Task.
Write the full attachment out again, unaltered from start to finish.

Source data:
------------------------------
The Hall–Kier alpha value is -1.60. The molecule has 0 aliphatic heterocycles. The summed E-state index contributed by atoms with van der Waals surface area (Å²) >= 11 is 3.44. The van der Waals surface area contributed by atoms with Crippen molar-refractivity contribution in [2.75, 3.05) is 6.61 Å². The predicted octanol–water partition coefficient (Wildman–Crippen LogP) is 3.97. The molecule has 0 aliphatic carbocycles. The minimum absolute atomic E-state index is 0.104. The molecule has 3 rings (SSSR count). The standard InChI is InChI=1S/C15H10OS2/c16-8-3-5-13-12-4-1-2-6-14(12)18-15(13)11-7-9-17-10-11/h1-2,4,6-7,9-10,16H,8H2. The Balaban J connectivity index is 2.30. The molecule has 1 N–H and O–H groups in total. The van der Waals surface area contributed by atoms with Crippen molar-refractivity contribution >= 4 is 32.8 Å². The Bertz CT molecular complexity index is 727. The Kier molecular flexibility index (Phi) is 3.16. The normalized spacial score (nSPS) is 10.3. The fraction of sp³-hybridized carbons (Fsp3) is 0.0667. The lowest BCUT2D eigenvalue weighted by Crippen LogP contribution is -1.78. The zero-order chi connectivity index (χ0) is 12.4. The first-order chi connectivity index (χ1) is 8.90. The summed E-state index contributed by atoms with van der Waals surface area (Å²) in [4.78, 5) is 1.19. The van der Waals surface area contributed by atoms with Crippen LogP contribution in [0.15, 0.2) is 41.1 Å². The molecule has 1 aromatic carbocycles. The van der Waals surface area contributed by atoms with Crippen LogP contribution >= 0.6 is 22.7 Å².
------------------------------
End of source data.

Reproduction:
The Hall–Kier alpha value is -1.60. The molecule has 0 aliphatic heterocycles. The summed E-state index contributed by atoms with van der Waals surface area (Å²) >= 11 is 3.44. The van der Waals surface area contributed by atoms with Crippen molar-refractivity contribution in [2.75, 3.05) is 6.61 Å². The predicted octanol–water partition coefficient (Wildman–Crippen LogP) is 3.97. The molecule has 0 aliphatic carbocycles. The minimum absolute atomic E-state index is 0.104. The molecule has 3 rings (SSSR count). The standard InChI is InChI=1S/C15H10OS2/c16-8-3-5-13-12-4-1-2-6-14(12)18-15(13)11-7-9-17-10-11/h1-2,4,6-7,9-10,16H,8H2. The Balaban J connectivity index is 2.30. The molecule has 1 N–H and O–H groups in total. The van der Waals surface area contributed by atoms with Crippen molar-refractivity contribution >= 4 is 32.8 Å². The Bertz CT molecular complexity index is 727. The Kier molecular flexibility index (Phi) is 3.16. The normalized spacial score (nSPS) is 10.3. The fraction of sp³-hybridized carbons (Fsp3) is 0.0667. The lowest BCUT2D eigenvalue weighted by Crippen LogP contribution is -1.78. The zero-order chi connectivity index (χ0) is 12.4. The first-order chi connectivity index (χ1) is 8.90. The summed E-state index contributed by atoms with van der Waals surface area (Å²) in [4.78, 5) is 1.19. The van der Waals surface area contributed by atoms with Crippen LogP contribution in [0.15, 0.2) is 41.1 Å². The molecule has 1 aromatic carbocycles. The van der Waals surface area contributed by atoms with Crippen LogP contribution >= 0.6 is 22.7 Å².